As it usually does, Google poses some interesting clues. For a break from an afternoon trawling through journal articles, I decide to enter something much blunter into the search engine: ‘college history essays’.
0.31 seconds later, my options for dishonesty have increased to the tune of around 8,680,000 hits. This is interesting.
I click on the very first suggested page, titled – with a cringing lack of subtleness – www.cheathouse.com. But wait; has my cynicism led me to misjudge things? Is this the intellectual equivalent of the hooker with a heart of gold?
For, as soon as I enter the website, I notice that despite the eye-catching title, cheathouse.com actually appears to be solidly against plagiarism. In fact, as a banner on the its homepage prominently points out, any first time visitors with delicate scruples can be reassured by the patented CheatHouse secret: “When you cite, it isn’t cheating”.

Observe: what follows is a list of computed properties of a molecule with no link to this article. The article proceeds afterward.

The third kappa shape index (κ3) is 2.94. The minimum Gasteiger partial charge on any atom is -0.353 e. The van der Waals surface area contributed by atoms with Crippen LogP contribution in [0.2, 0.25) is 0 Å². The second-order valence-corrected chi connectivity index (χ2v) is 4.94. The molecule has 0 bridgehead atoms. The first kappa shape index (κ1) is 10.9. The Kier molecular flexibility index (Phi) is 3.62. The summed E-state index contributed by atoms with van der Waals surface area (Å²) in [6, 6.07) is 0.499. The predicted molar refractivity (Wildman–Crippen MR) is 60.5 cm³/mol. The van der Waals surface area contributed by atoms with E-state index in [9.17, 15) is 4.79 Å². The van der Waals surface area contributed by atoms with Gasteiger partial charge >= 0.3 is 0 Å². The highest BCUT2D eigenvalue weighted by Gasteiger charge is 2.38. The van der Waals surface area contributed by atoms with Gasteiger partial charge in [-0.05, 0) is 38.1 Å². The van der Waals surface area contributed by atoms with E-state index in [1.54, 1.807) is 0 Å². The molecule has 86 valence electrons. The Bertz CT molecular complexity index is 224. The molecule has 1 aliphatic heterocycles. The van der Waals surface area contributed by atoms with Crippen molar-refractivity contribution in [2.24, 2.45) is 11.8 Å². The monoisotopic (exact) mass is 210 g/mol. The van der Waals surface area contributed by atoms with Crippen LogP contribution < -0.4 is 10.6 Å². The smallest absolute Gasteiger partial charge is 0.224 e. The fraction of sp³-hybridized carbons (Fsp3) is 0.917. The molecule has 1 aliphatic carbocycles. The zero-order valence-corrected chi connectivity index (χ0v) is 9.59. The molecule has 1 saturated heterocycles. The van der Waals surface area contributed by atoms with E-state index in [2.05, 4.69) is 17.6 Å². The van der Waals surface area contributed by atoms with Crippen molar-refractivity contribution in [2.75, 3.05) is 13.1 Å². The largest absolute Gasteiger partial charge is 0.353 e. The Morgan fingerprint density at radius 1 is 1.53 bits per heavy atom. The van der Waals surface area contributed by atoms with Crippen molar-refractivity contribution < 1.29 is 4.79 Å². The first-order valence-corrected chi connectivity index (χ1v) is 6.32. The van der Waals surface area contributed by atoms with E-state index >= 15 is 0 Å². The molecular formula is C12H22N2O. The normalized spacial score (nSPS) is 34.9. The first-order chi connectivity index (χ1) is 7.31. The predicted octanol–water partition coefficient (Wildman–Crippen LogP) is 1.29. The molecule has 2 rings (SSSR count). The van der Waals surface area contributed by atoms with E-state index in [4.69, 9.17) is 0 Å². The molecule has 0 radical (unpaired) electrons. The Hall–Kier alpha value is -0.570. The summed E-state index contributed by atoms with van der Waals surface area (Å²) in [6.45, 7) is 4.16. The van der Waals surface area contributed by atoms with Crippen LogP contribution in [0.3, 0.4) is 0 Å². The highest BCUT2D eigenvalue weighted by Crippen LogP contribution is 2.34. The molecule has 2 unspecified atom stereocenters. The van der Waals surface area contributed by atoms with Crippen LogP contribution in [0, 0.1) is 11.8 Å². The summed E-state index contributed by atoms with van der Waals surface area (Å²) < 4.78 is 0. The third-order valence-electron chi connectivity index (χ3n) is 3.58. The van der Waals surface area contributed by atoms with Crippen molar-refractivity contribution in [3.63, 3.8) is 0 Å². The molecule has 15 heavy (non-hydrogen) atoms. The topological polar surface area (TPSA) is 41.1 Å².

So far so good. From one deft click of the mouse, I appear to have stumbled across an online equivalent to the Arts Café, where I can whittle away the rest of the weekend, happily swapping notes on historiography and dissertation methodology with other students across the world.
Not really though. Just like the happy hooker who’s crossed to the bad side of 50 and should really be considering getting off the streets, push too heavily on the façade of a website like CheatHouse and the make-up starts to smudge. What’s underneath is decidedly less altruistic.
Just beneath the site’s reassuring message is a much larger button marked “Sign up and become a member.” A minor matter of registration, perhaps? Ah, credit card details. I see.
In reality, CheatHouse and its ilk have about as much to do with easily accessible, legitimate forums for academic review as your local drug dealer does with responsible retail practice. The truth of the matter is that getting your foot in the door of a website like this is going to set a student back to the cool tune of $69.95 for a three-month subscription.
Still, there’s nothing like inspecting goods before you buy them. Undeterred by the hefty membership fee, I set about doing a bit of online tyre-kicking, and have a look at the 120-word essay samples available to prospective customers. After all, $70 should be ensuring that what I’m buying into is top-of-the-class stuff… shouldn’t it?